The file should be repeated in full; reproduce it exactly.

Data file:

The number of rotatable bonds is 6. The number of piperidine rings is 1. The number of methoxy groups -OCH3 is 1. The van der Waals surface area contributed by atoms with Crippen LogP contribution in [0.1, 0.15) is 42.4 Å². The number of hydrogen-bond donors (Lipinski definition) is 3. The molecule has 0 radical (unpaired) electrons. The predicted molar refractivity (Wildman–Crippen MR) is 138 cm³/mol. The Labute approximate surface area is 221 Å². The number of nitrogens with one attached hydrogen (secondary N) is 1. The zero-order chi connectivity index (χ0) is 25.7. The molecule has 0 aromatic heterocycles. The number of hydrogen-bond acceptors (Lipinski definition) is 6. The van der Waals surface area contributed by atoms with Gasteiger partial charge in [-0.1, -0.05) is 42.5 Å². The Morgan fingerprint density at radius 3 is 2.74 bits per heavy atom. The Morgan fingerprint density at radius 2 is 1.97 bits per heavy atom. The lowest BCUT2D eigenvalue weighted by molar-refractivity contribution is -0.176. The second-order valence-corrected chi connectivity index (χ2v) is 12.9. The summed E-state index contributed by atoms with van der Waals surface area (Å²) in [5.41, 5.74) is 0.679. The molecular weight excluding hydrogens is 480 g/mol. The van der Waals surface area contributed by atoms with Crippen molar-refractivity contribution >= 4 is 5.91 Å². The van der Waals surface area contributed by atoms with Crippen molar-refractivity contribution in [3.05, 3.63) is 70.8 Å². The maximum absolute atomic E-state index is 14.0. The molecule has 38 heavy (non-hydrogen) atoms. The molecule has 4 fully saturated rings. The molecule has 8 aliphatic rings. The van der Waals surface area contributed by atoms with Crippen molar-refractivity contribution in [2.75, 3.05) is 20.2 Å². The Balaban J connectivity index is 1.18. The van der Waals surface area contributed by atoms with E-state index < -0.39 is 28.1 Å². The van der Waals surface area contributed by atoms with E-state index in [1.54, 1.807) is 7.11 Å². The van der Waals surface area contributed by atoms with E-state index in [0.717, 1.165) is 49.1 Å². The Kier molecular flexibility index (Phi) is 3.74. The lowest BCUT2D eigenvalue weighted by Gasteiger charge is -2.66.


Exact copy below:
The number of rotatable bonds is 6. The number of piperidine rings is 1. The number of methoxy groups -OCH3 is 1. The van der Waals surface area contributed by atoms with Crippen LogP contribution in [0.1, 0.15) is 42.4 Å². The number of hydrogen-bond donors (Lipinski definition) is 3. The molecule has 0 radical (unpaired) electrons. The predicted molar refractivity (Wildman–Crippen MR) is 138 cm³/mol. The Labute approximate surface area is 221 Å². The number of nitrogens with one attached hydrogen (secondary N) is 1. The zero-order chi connectivity index (χ0) is 25.7. The molecule has 0 aromatic heterocycles. The number of hydrogen-bond acceptors (Lipinski definition) is 6. The van der Waals surface area contributed by atoms with Gasteiger partial charge in [-0.1, -0.05) is 42.5 Å². The Morgan fingerprint density at radius 3 is 2.74 bits per heavy atom. The Morgan fingerprint density at radius 2 is 1.97 bits per heavy atom. The lowest BCUT2D eigenvalue weighted by molar-refractivity contribution is -0.176. The second-order valence-corrected chi connectivity index (χ2v) is 12.9. The summed E-state index contributed by atoms with van der Waals surface area (Å²) in [5.41, 5.74) is 0.679. The molecular weight excluding hydrogens is 480 g/mol. The van der Waals surface area contributed by atoms with Crippen molar-refractivity contribution >= 4 is 5.91 Å². The van der Waals surface area contributed by atoms with Crippen molar-refractivity contribution in [3.05, 3.63) is 70.8 Å². The maximum absolute atomic E-state index is 14.0. The molecule has 38 heavy (non-hydrogen) atoms. The molecule has 4 fully saturated rings. The molecule has 8 aliphatic rings. The van der Waals surface area contributed by atoms with Crippen molar-refractivity contribution in [2.75, 3.05) is 20.2 Å². The Balaban J connectivity index is 1.18. The van der Waals surface area contributed by atoms with E-state index < -0.39 is 28.1 Å². The van der Waals surface area contributed by atoms with E-state index in [1.54, 1.807) is 7.11 Å². The van der Waals surface area contributed by atoms with E-state index in [0.717, 1.165) is 49.1 Å². The Kier molecular flexibility index (Phi) is 3.74. The lowest BCUT2D eigenvalue weighted by Gasteiger charge is -2.66.